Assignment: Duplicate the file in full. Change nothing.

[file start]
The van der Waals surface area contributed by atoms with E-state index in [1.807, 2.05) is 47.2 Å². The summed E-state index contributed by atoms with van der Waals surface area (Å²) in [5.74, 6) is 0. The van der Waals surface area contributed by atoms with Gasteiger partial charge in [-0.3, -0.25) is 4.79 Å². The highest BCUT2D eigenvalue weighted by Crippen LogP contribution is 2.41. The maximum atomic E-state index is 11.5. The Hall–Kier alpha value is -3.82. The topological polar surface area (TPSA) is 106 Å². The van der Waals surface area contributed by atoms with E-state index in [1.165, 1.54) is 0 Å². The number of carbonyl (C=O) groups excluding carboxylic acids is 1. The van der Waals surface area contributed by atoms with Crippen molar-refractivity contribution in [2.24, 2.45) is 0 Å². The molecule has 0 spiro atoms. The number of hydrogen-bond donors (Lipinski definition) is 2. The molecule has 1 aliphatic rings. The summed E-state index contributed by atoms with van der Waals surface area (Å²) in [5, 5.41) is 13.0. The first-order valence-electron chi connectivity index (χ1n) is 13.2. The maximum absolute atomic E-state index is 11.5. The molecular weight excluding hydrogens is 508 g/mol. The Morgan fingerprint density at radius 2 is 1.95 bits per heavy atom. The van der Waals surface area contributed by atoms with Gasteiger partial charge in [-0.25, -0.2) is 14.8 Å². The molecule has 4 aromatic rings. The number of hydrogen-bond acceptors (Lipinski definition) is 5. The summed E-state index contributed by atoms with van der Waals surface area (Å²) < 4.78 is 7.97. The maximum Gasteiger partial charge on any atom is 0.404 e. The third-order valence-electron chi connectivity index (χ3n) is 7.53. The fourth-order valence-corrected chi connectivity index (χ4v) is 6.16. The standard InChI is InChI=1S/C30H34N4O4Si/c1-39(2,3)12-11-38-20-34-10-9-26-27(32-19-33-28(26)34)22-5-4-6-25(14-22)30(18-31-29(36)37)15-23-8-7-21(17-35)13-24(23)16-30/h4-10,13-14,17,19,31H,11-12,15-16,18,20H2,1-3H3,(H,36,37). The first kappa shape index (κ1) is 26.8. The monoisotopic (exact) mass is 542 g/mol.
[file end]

The van der Waals surface area contributed by atoms with E-state index in [1.807, 2.05) is 47.2 Å². The summed E-state index contributed by atoms with van der Waals surface area (Å²) in [5.74, 6) is 0. The van der Waals surface area contributed by atoms with Gasteiger partial charge in [-0.3, -0.25) is 4.79 Å². The highest BCUT2D eigenvalue weighted by Crippen LogP contribution is 2.41. The maximum atomic E-state index is 11.5. The Hall–Kier alpha value is -3.82. The topological polar surface area (TPSA) is 106 Å². The van der Waals surface area contributed by atoms with E-state index in [1.165, 1.54) is 0 Å². The number of carbonyl (C=O) groups excluding carboxylic acids is 1. The van der Waals surface area contributed by atoms with Crippen molar-refractivity contribution in [2.24, 2.45) is 0 Å². The molecule has 0 spiro atoms. The number of hydrogen-bond donors (Lipinski definition) is 2. The molecule has 1 aliphatic rings. The summed E-state index contributed by atoms with van der Waals surface area (Å²) in [5, 5.41) is 13.0. The first-order valence-electron chi connectivity index (χ1n) is 13.2. The maximum absolute atomic E-state index is 11.5. The molecular weight excluding hydrogens is 508 g/mol. The Morgan fingerprint density at radius 2 is 1.95 bits per heavy atom. The van der Waals surface area contributed by atoms with Gasteiger partial charge in [-0.25, -0.2) is 14.8 Å². The molecule has 4 aromatic rings. The number of hydrogen-bond acceptors (Lipinski definition) is 5. The summed E-state index contributed by atoms with van der Waals surface area (Å²) < 4.78 is 7.97. The maximum Gasteiger partial charge on any atom is 0.404 e. The third-order valence-electron chi connectivity index (χ3n) is 7.53. The fourth-order valence-corrected chi connectivity index (χ4v) is 6.16. The standard InChI is InChI=1S/C30H34N4O4Si/c1-39(2,3)12-11-38-20-34-10-9-26-27(32-19-33-28(26)34)22-5-4-6-25(14-22)30(18-31-29(36)37)15-23-8-7-21(17-35)13-24(23)16-30/h4-10,13-14,17,19,31H,11-12,15-16,18,20H2,1-3H3,(H,36,37). The first kappa shape index (κ1) is 26.8. The monoisotopic (exact) mass is 542 g/mol.